It’s Friday night, the sultriest of the year so far. The rain can’t make up its mind, and the air feels close and torpid. An appropriate feel for the onset of Memorial Day Weekend, when the summer season kicks off and the city becomes blessedly empty. The sticky weather is an ominous portent for the next three months: Summer is here, and Robert's school wraps up on Wednesday. Pray for us.
Luckily, the brothers like to spend hours on end tormenting each other. One of Robert's favorite hobbies is cutting TwoBert's feet out from under him while he "tweener toddles" around the room. TwoBert is eager to take a few steps on his own, but he still prefers to swing from his parents' clothing. This is a welcome change from the depilation, but since my shorts don't fit as well since the weight loss I spend lots of time with my pants at half-mast. (Or, for that matter, my mast at half-pants.)
The funny thing is that TwoBert's desire to stand is less motivated by walking than by the propulsion of objects. If he finds a ball near the couch, for example, he’ll pull himself up just so he can kick it a few feet. (The ball, not the couch.) In the park, he swats his little soccer ball and scuttles off after it. And this obsession doesn't stop at the spherical: Last week my wife watched him conjure a game of floor hockey with a toy hammer and a baby carrot. If he can hit a curve ball, I’ll be on Easy Street.
Speaking of which, Robert and I ripped a page out of the book of father/son bonding rites and went to our first baseball game together, at Yankee Stadium. As a Red Sox fan, I was ambivalent about taking the boy into the belly of the Evil Empire--especially since it was Cap Day, and every kid got a lid with the Yankee "NY" on the front and another odious corporate logo on the back. The idea of him wearing the thing gave me pause, but the alternative was a wicked sunburn and a gateway to skin cancer. I weighed the options measuredly--Yankee cap, or melanoma?--before I came to my senses.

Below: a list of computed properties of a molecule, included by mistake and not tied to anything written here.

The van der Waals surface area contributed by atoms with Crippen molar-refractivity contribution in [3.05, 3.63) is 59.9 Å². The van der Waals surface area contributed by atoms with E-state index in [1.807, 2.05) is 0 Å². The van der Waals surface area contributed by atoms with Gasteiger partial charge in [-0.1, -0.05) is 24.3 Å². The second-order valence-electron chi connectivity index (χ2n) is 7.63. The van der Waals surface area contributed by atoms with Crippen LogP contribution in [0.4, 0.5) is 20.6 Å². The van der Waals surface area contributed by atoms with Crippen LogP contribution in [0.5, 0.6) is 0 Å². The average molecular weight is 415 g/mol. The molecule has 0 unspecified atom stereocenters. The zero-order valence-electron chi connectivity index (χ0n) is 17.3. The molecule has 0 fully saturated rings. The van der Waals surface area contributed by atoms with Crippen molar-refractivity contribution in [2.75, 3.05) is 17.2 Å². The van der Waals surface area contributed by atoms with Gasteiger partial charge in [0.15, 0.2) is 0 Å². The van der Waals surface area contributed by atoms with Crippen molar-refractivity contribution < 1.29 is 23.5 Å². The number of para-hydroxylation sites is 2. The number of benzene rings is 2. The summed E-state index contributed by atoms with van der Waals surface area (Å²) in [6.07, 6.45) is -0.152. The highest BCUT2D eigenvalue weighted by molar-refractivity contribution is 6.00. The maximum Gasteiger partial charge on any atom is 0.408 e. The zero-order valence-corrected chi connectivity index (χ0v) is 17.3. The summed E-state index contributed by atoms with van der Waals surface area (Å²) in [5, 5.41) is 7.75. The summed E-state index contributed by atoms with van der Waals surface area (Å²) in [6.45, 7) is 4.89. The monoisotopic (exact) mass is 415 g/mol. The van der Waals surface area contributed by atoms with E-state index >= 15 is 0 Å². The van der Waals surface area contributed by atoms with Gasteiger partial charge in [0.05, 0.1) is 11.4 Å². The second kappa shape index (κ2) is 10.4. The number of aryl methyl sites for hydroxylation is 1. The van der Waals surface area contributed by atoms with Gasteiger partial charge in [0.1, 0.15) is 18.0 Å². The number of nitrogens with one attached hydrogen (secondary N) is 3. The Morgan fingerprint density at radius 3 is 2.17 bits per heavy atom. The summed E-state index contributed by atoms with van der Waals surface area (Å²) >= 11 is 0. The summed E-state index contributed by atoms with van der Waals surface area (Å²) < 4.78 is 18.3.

We sat in my favorite spot—upper deck, just inside the fair pole in left field. This is clearly the best vantage point, because it's the crow's nest--the best view of everything. You can see right away whether a fly ball is a homer or an out. Besides, observing baseball from afar fuels the grandeur of the game. When you're detached from the action, you see 18 men playing America's Pastime. Up close, all you see is a bunch of millionaires dribbling tobacco and adjusting their goolies.
Robert built up his excitement all week, and on the subway ride he worked himself into a full-bore fervor ... which evaporated after about 15 minutes in the stands. He had a hard time understanding why the green dots wanted to score a run, and why the white dots wanted to stop them. He was hot, he was thirsty, he had to pee. I spent about $400 on lunch for two, and that bought me almost five innings until Robert had finally had enough. We were home in time for the last out.
They say that one of the true joys of parenthood is rediscovering life through the uncomplicated eyes of a child. And that’s mostly true, although parents should be advised that the bat swings both ways: The mundane can seem utterly new and wonderful, but it can also be magnified into unbearable tedium. I suppose that can be a good thing; I gave his cap to Goodwill, and so far he hasn't missed it.